Someone asked me how my blog and newspaper column came to be titled "Bleachers Brew". It's like this, it's an amalgam of sorts of two things: The bleachers area in the stadium/arena where I used to sit when I would watch baseball, football, and basketball games and Miles Davis' great jazz album Bitches Brew. That's how it got culled together. I originally planned on calling it "The View from the Big Chair" that is a nod to Tears For Fear's second album, Songs from the Big Chair. So there.

Monday, February 20, 2017

Spice and Ice: Let Durant and Westbrook have this feud.

Spice and ice
by rick olivares pic borrowed from the sporting news

I love this “feud” between Russell Westbrook and Kevin Durant. While people are buzzing over the alley-oop pass from Durant to his former Oklahoma teammate during the All-Star Game, Russell dismissed it in the post-game interview.

The atmosphere in the Western Conference All-Stars locker room was described to be quiet and stifling as a result of the space between the two superstars. And that’s fine. The only thing I enjoy about the association’s mid-season classic is the dunk contest and the three-point shoot-out. At least that have been somewhat entertaining again. The USA versus the World game is more interesting in my opinion because there’s a modicum of tension. The USA is top dog when it comes to basketball and any nick they can take even in an All-Star Game is something others can crow about.

This “feud” is the sort of thing that this popcorn league needs. I can dig the association’s making this a family-oriented game but it looks too prefab.

In a game of characters, the league lacking some character.

The lack of physicality, players teaming up on the national team, and real rivalries has made the seasons long and at times – dare I say it – boring.

Just to be clear, we do not want a league of punks with fights breaking out every night. Not at all.

We know the league has moved on from the 1970s/80s/90s and that’s fine. That exists in a special place we call history and memories.

Having said that, it would be nice for rivalries to develop organically rather than mooching off a “legacy” or because this team is a “traditional rival”.

There have been attempts – there was the Los Angeles Lakers and the Sacramento Kings but the latter couldn’t get over the hump. Both Cleveland and Miami almost had something going a few years ago except that it was too one-sided and that is a sure-fire way to kill any rivalry.  The Los Angeles Clippers and the Golden State Warriors had a nice one going for a while until the latter’s dominance ended it.

I enjoyed it when Kobe Bryant was the anti-hero because teams just wanted to beat him but he became the league’s senior statesman and he received a nice send-off.

I prefer the association with some spice. Sugar? Mind your blood sugar, dude.

Spice and ice.

And I love the post-game ice. I dig that Westbrook played the artful dodger post-game. “He threw a lob and that’s all that happened. That’s basketball.”

On any high fives?

“Did you see it?”

Hopefully, I’ll see some serious rivalries so the regular season will have greater meaning rather just being focused come the second season.

Four things to take away from UAAP Sunday women’s volleyball

Four things to take away from UAAP Sunday women’s volleyball
by rick olivares

The February 19 Sunday UAAP Women’s Volleyball matches didn’t involve any of the two teams at the bottom of the standings (University of the East and Adamson University) making for competitive matches. Or were they?

Here are four things we can glean from the matches that saw the University of the Philippines win their fourth match against underachieving 1-3 University of Santo Tomas in four sets (25-22, 25-22, 29-31, 25-19) and the La Salle Lady Spikers crush previously undefeated National University in three relatively easy sets (29-27, 25-16, 25-21).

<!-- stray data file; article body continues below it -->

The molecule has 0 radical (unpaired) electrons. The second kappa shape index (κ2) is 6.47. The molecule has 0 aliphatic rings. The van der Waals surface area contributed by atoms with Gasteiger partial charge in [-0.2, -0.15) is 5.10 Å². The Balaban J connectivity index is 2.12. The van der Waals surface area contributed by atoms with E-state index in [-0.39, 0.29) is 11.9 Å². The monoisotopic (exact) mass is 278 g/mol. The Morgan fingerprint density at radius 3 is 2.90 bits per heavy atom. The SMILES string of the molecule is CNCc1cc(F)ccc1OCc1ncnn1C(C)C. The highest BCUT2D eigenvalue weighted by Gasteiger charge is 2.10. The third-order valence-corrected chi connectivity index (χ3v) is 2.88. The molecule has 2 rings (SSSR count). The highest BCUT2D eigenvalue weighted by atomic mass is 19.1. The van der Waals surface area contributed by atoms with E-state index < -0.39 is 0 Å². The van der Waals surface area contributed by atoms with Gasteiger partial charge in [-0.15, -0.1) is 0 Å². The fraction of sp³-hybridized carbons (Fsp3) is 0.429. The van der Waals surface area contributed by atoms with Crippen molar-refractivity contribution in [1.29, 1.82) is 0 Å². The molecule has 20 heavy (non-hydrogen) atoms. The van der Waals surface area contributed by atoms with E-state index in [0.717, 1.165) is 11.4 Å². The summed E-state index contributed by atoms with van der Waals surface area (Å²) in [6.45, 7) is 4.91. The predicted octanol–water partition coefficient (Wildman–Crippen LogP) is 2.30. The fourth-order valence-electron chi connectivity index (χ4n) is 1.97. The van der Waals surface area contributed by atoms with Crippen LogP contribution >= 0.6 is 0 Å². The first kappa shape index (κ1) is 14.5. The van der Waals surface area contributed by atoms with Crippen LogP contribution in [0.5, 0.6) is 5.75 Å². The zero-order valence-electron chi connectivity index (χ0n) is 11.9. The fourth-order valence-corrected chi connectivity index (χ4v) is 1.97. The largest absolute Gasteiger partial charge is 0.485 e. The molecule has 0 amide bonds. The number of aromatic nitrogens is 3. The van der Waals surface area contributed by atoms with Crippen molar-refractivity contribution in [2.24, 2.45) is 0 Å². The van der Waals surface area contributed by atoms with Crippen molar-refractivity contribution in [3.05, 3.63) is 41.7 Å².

UP has jumped from a contender to a bonafide favorite to win it all.
The sole remaining undefeated squad in the tournament. They have lost only one set all tournament long and are getting better with every match. Theirs is a fortuitous schedule. They played two easy matches against Adamson and UE that was good in getting the early wins and their confidence then they took down defending champion La Salle in three sets before sending UST to its third loss in four matches.

Coach Jerry Yee has gone with a small rotation but has begun to introduce more players into the mix and take note – not at garbage time but even at crucial moments. Case in point – former starting setter Mae Basarte and Aiesha Gannaban especially the latter who scored seven big points in her four-set stint on the floor.

They have three other contenders to go through in succession – Ateneo, FEU, and lastly, NU.

UST has to more than regroup if they want to stay in the hunt.
On the strength of their showing in the last V-League, people, yours truly included, raved about them. How much more if they were complete, observers postulated. At that time, Tin Francisco and Carla Sandoval played major minutes for the UST Golden Tigresses. They played with so much confidence and exuded a freshness and a sense of fun (quite a contrast from UP that looked tired). Once the UAAP started, they were on the bench (and UP looks good now). At this point, maybe Kungfu Reyes should try playing the two more. After all, the regulars haven’t done very well for themselves.

There’s talent and depth here. Then as in now, I said that what would keep them from going forward and deep into the season (Final Four) is their mental strength. These four games showed that it isn’t there. Bumibitaw in the vernacular.

Kungfu has wondered about leadership. We hear that during the huddle. I agree but that’s also mental strength.

They somewhat get a reprieve when they play Adamson next followed by NU and FEU. They need to win all those games or by the time the first round is done, the season could be all over for them.

Don’t cross out La Salle by any shot just yet.
How do you come back from a terrible loss? How about taking down a contender to your crown and in three sets no less?


You have to give a lot of credit to the coaching staff and the Lady Spikers for not showing any effects from the previous loss to UP. They looked to get buried under by NU in the first set but showed tenacity and resiliency. Once they took the first set, they were more relaxed.

You can see some players finally putting it together from middle hitter Aduke Ogunsanya and opposite hitter Tin Tiamzon. And the Michelle Cobb cameo was pretty good.